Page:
Editor's Note: Please see the article for additional information, including other authors, author contributions and affiliations, financial disclosures, funding and support, etc.

In another study, Augusto A. Litonjua, M.D., M.P.H., of Brigham and Women's Hospital, Boston, and colleagues randomly assigned 881 pregnant women at 10 to 18 weeks' gestation and at high risk of having children with asthma to receive daily 4,000 IU vitamin D plus a prenatal vitamin containing 400 IU vitamin D (n = 440), or a placebo plus a prenatal vitamin containing 400 IU vitamin D (n = 436). The researchers conducted the study to determine whether prenatal vitamin D (cholecalciferol) supplementation can prevent asthma or recurrent wheeze in early childhood.

Eight hundred ten infants were born during the study period, and 806 were included in the analyses for the 3-year outcomes. Two hundred eighteen children developed asthma or recurrent wheeze: 98 of 405 (24 percent) in the 4,400-IU group vs 120 of 401 (30 percent) in the 400-IU group. The absolute reduction (6 percent) was not statistically significant; the authors note that the study may have been underpowered.

"In addition, most of the secondary outcomes were not statistically significantly different between groups, and these analyses should be considered exploratory given the null primary outcome and the absence of adjustment for multiple comparisons. Therefore, whether supplementation of pregnant women with vitamin D will reduce asthma and recurrent wheeze in their offspring at age 3 years remains unclear," the authors write.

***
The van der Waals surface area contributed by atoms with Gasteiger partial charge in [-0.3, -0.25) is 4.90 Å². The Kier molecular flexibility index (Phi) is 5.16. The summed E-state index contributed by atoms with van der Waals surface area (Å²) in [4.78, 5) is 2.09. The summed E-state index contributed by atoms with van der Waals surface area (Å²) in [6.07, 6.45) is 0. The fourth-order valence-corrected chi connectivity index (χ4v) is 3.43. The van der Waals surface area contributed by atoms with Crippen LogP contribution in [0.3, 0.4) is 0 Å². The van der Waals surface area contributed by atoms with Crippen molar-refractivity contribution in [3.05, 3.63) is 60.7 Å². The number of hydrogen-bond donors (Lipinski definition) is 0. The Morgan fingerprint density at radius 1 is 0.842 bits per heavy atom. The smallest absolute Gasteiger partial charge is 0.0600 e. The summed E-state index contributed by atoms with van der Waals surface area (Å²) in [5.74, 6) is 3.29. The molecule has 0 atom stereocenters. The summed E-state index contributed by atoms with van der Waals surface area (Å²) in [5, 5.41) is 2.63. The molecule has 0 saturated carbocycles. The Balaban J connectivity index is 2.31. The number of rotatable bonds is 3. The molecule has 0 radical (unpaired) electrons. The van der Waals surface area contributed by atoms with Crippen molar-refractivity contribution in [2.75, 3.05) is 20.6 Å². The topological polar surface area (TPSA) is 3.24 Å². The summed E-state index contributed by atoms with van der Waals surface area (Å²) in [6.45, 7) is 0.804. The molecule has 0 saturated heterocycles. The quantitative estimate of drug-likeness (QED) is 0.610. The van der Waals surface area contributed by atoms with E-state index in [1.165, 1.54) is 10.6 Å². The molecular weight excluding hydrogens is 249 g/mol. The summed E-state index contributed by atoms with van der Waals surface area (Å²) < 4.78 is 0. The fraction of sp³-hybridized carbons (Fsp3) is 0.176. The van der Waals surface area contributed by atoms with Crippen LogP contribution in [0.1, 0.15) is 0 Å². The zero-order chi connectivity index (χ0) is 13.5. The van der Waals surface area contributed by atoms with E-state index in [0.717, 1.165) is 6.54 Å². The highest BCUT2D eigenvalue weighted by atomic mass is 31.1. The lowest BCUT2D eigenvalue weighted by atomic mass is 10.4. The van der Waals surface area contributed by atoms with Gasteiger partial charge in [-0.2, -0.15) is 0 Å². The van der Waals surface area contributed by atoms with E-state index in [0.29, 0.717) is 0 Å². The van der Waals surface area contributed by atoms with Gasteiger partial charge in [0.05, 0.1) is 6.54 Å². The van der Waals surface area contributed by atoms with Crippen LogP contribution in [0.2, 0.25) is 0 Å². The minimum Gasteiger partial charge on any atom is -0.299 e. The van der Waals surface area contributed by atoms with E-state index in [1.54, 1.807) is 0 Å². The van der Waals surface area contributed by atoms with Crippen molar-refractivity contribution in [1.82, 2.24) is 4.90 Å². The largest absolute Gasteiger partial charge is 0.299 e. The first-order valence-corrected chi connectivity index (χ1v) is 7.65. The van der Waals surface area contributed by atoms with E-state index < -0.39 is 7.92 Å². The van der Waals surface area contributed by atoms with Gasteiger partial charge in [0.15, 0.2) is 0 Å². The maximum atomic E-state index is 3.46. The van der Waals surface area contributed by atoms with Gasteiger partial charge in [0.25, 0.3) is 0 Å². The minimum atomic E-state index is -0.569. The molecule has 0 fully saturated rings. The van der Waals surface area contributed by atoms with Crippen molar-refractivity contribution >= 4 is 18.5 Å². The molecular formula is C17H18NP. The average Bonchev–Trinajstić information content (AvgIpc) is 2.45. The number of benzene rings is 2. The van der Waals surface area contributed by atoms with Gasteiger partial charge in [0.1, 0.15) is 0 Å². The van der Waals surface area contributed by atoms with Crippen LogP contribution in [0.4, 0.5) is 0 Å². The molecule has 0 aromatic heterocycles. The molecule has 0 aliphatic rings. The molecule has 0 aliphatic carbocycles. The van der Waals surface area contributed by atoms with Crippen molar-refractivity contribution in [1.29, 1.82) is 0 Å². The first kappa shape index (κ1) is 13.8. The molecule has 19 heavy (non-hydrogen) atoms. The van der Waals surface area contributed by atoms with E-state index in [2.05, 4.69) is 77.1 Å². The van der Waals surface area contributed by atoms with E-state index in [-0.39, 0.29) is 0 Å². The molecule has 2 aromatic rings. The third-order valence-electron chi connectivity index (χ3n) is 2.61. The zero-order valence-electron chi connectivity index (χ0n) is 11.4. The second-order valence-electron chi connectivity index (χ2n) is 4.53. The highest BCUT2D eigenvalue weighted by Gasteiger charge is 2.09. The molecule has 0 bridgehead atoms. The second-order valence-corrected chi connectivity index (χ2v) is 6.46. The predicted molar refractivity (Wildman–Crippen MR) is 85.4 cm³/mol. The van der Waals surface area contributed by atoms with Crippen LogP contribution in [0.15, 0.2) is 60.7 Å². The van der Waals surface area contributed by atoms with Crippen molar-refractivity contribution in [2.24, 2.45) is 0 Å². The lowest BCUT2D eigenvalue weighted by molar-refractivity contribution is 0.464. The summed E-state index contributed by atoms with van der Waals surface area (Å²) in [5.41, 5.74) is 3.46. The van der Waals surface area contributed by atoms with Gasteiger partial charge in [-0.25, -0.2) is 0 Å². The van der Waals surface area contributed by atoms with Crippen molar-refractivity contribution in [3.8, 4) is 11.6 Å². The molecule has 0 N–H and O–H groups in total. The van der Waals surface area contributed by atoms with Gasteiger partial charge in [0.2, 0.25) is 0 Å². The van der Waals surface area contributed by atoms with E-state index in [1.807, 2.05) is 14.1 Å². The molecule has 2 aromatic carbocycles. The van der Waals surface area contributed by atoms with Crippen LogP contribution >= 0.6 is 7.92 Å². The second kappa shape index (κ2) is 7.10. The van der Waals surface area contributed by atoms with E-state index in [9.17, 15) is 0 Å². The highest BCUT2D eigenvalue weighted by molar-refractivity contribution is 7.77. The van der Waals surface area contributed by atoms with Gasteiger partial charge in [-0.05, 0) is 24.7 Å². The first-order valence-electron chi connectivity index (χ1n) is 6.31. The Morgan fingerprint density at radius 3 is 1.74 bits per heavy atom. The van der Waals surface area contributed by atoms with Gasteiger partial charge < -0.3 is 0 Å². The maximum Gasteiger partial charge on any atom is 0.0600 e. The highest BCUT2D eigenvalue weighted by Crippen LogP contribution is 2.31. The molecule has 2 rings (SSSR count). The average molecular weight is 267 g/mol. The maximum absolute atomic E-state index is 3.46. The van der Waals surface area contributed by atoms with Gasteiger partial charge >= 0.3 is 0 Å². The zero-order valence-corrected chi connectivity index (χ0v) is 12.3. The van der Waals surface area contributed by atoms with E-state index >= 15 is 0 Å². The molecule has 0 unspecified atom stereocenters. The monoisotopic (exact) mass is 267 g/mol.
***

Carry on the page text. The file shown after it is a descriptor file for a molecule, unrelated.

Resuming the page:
"Larger studies and longer follow-up of the children in this study will be needed to answer the question. If additional studies identify a significant effect, given the high prevalence of low vitamin D levels in pregnant women, the effect of this inexpensive intervention on child health could be substantial."

(doi:10.1001/jama.2015.18589; Available pre-embargo to the media at http:/
Editor's Note: Please see the article for additional information, including other authors, author contributions and affiliations, financial disclosures, funding and support, etc.

To contact Augusto A. Litonjua, M.D., M.P.H., call Johanna Younghans at 617- 525-6373 or email

Editorial: Inconclusive Results of Randomized Trials of Prenatal Vitamin D for Asthma Prevention in Offspring

It remains unclear whether the results of these studies indicate that vitamin D supplementation may have a role in asthma prevention, write Erika von Mutius, M.D., M.Sc., of Ludwig Maximilians University, Munich, Germany, and Fernando D. Martinez, M.D., of the University of Arizona, Tucson, in an accompanying editorial.